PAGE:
Evaluating the risk of avian influenza introduction and spread among poultry exhibition flocks in Australia

Marta Hernandez-Jover, K. Schemann, I. J. East, J.-A. L. M. L Toribio

Research output: Contribution to journalArticle

5 Citations (Scopus)

Abstract

Some practices undertaken by poultry exhibitors, such as allowing wild birds to contact domestic birds, the high frequency of bird movements and the lack of appropriate isolation for incoming birds, pose a risk for disease introduction and spread. The aim of the current study was to quantitatively assess the probability of introduction of low pathogenic avian influenza (LPAI) viruses from wild waterfowl into poultry exhibition flocks and the subsequent spread to other poultry flocks. Exposure and consequence assessments, using scenario trees and Monte Carlo stochastic simulation modelling, were conducted to identify potential pathways of introduction and spread and calculate the probabilities of these pathways occurring. Input parameters were estimated from two recently conducted cross-sectional studies among poultry exhibitors in Australia (Dusan et al., 2010, Hernández-Jover et al., 2013) and other scientific literature. According to reported practices of poultry exhibitors and the LPAI prevalence in wild birds in Australia, this assessment estimates a median (5–95%) probability of exposure of a bird kept by a poultry exhibitor of 0.004 (0.003–0.005). Due to the higher susceptibility of infection of turkeys and waterfowl, this probability is higher in flocks keeping these bird species than in those keeping chickens or pigeons only. Similarly, once exposure has occurred, establishment of infection and subsequent spread are more likely in those flocks keeping waterfowl and turkeys than in those keeping chicken and pigeons only. Spread through movement of birds is the most likely pathway of spread, followed by contaminated fomites, wild birds and airborne spread. The median probability of LPAI spread through movement of birds in flocks keeping waterfowl and turkeys was estimated to be 0.280 (0.123–0.541) and 0.230 (0.104–0.421), respectively. A lower probability was estimated for chicken (0.087; 0.027–0.202) and pigeon (0.0003; 3.0 × 10−5–0.0008) flocks. The sensitivity analysis indicates that the prevalence of LPAI in wild waterfowl and the probability of contact of domestic birds with wild waterfowl are the most influential parameters on the probability of exposure; while the probability of spread is mostly influenced by the probability of movement of birds and the probability of the exhibitor detecting and reporting LPAI. To minimize the potential risk of AI introduction and spread, poultry exhibitors should prevent contact of domestic birds with wild birds, and implement appropriate biosecurity practices. In addition, adequate extension services are required to improve exhibitors’ abilities to recognize diseases and reporting behaviour.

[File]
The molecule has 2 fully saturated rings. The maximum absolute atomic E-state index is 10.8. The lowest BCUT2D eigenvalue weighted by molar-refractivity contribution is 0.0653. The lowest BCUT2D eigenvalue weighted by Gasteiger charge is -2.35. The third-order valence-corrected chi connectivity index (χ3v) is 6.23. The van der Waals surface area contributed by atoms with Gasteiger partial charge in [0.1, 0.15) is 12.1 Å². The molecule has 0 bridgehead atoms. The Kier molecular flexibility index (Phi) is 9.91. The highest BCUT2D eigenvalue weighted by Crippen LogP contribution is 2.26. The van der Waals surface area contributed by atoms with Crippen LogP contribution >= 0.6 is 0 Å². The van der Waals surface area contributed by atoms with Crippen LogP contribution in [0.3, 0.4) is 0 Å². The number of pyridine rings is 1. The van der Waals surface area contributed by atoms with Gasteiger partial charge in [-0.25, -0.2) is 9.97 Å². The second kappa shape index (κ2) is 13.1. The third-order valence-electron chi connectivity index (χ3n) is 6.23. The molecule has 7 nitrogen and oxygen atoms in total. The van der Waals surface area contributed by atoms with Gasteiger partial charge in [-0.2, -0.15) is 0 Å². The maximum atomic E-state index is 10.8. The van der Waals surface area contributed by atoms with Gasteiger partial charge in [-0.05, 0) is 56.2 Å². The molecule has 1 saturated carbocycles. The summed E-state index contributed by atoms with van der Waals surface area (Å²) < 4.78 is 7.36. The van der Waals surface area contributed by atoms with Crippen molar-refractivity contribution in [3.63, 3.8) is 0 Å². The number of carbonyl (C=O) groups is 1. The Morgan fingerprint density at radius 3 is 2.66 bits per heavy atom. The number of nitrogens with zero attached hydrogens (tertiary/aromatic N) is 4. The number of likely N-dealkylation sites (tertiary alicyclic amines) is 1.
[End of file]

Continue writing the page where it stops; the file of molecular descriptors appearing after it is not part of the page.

Original languageEnglish
Pages (from-to)128-141
Number of pages14
JournalPreventive Veterinary Medicine
Volume118
Issue number1
DOIs
Publication statusPublished - Jan 2015

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